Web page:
Submitted to: Water Resources Research
Publication Type: Peer Reviewed Journal
Publication Acceptance Date: 9/19/2008
Publication Date: 12/11/2008
Citation: Green, M.B. and D. Wang. Watershed flow paths and stream water nitrogen-to-phosphorus ratios under simulated precipitation regimes. Water Resources Res. W12414:1-13. 2008. Interpretive Summary: Watersheds and their complex network of flow paths regulate the movement of water and nutrients to aquatic ecosystems. Overland and subsurface (soil and ground water) flow paths transport nitrogen (N) and phosphorus (P) with differing levels of efficiency; P transport occurs via surface flow paths almost exclusively and N transport can utilize both overland and subsurface flow paths. Stream water N:P ratios influence ecosystem community composition, nutrient limitation of primary production, and trophic dynamics. The Soil and Water Assessment Tool (SWAT) was used to build a model for a small pristine watershed, calibrated and validated with historical and measured field data. Responses of stream water N:P ratio was related to a wide range of precipitation regimes and flow pathways using a relatively simple sensitivity analysis. Results from the study indicate that watershed flow paths influence stream water N:P ratios, and that groundwater connectivity with the stream, defined as the sum of the active watershed flow paths, is a fundamental condition that helps explain the variability of N:P ratios. The finding has important implications for the watershed transport of other elements. Such information allows more informed management of aquatic ecosystems in a changing environment.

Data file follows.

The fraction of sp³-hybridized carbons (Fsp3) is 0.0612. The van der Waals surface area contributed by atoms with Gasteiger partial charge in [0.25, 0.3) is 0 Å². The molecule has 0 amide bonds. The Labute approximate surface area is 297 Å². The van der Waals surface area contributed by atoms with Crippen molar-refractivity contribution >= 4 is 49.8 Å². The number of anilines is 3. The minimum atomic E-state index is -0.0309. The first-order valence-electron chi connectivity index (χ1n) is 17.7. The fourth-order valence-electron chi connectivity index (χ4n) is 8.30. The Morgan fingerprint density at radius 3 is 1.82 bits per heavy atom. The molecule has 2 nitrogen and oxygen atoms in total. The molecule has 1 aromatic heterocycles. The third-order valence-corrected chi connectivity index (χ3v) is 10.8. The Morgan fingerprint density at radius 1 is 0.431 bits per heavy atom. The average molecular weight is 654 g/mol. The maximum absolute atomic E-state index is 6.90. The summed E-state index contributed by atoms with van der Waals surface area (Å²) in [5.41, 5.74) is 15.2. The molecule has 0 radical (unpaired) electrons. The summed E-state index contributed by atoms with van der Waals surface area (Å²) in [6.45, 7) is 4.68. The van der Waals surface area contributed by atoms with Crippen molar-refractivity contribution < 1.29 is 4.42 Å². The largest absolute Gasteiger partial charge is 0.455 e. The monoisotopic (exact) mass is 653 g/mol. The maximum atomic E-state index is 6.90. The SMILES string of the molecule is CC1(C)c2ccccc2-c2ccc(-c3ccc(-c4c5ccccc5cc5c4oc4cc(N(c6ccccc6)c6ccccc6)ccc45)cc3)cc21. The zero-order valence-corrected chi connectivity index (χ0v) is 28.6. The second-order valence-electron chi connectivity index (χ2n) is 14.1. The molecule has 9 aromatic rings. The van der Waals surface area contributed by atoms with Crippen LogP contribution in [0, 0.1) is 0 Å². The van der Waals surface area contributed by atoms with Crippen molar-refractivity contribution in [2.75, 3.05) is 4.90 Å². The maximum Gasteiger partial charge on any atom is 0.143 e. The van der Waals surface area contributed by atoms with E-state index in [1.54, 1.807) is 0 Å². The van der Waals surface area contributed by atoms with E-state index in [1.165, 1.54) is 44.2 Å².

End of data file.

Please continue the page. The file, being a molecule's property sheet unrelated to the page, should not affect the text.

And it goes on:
Technical Abstract: Stream water nitrogen to phosphorus (N:P) ratios influence algal community composition and nutrient limitation in lotic ecosystems, showing trends of N limited algae in arid climates and P limited algae in humid climates. Yet, little is known about mechanisms that cause spatial and temporal variation of N:P ratios. This study evaluates the relationship between precipitation regime (annual mean precipitation and its frequency), watershed flow pathways, and stream water total N to total P (TN:TP) ratios, using a model based on a central Minnesota watershed. The purpose of the modeling study was to examine the hydrologic control of TN:TP ratios through simple sensitivity analysis of a watershed model. We built a model that represented a realistic combination of hydrology and biogeochemistry, followed by 161 simulations under a wide range of precipitation frequency and intensity scenarios. Precipitation regime controlled total runoff and the subsurface hydrologic connectivity, which had implications for TN and TP concentrations and TN:TP ratios. Results supported the hypothesis that watershed hydrology controls stream water TN:TP ratios, providing further evidence for a hydrologic mechanism driving the difference of stream water N:P ra tios between streams in arid and humid climates.